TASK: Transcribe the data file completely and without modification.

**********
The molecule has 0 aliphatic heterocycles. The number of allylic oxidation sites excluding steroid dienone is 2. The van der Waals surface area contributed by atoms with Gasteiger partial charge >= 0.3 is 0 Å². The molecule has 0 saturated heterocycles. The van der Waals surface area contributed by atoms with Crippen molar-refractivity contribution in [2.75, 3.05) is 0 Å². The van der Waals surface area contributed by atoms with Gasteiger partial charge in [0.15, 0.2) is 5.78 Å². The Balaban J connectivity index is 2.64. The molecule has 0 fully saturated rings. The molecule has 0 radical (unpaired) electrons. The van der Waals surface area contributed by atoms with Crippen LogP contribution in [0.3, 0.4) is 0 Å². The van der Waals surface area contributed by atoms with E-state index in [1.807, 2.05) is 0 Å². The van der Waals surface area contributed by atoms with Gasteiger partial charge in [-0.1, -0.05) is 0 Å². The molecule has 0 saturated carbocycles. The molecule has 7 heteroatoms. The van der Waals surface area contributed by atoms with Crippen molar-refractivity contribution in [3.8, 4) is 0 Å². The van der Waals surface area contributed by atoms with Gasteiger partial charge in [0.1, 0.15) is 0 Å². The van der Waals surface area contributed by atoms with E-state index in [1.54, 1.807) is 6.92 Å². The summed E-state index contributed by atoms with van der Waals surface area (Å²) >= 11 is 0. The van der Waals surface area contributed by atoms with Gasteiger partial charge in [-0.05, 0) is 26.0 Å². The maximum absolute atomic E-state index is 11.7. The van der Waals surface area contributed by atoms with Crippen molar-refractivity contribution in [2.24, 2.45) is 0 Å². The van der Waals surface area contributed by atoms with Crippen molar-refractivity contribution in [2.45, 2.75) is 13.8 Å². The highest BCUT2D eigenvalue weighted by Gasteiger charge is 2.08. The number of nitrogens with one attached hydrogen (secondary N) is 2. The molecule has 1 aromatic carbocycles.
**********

The molecule has 0 aliphatic heterocycles. The number of allylic oxidation sites excluding steroid dienone is 2. The van der Waals surface area contributed by atoms with Gasteiger partial charge >= 0.3 is 0 Å². The molecule has 0 saturated heterocycles. The van der Waals surface area contributed by atoms with Crippen molar-refractivity contribution in [2.75, 3.05) is 0 Å². The van der Waals surface area contributed by atoms with Gasteiger partial charge in [0.15, 0.2) is 5.78 Å². The Balaban J connectivity index is 2.64. The molecule has 0 fully saturated rings. The molecule has 0 radical (unpaired) electrons. The van der Waals surface area contributed by atoms with Crippen LogP contribution in [0.3, 0.4) is 0 Å². The van der Waals surface area contributed by atoms with E-state index in [1.807, 2.05) is 0 Å². The van der Waals surface area contributed by atoms with Gasteiger partial charge in [-0.1, -0.05) is 0 Å². The molecule has 0 saturated carbocycles. The molecule has 7 heteroatoms. The van der Waals surface area contributed by atoms with Crippen molar-refractivity contribution in [3.8, 4) is 0 Å². The van der Waals surface area contributed by atoms with Gasteiger partial charge in [0.1, 0.15) is 0 Å². The van der Waals surface area contributed by atoms with E-state index in [1.54, 1.807) is 6.92 Å². The summed E-state index contributed by atoms with van der Waals surface area (Å²) >= 11 is 0. The van der Waals surface area contributed by atoms with Gasteiger partial charge in [-0.05, 0) is 26.0 Å². The maximum absolute atomic E-state index is 11.7. The van der Waals surface area contributed by atoms with Crippen molar-refractivity contribution in [2.24, 2.45) is 0 Å². The van der Waals surface area contributed by atoms with Crippen molar-refractivity contribution in [2.45, 2.75) is 13.8 Å². The highest BCUT2D eigenvalue weighted by Gasteiger charge is 2.08. The number of nitrogens with one attached hydrogen (secondary N) is 2. The molecule has 1 aromatic carbocycles.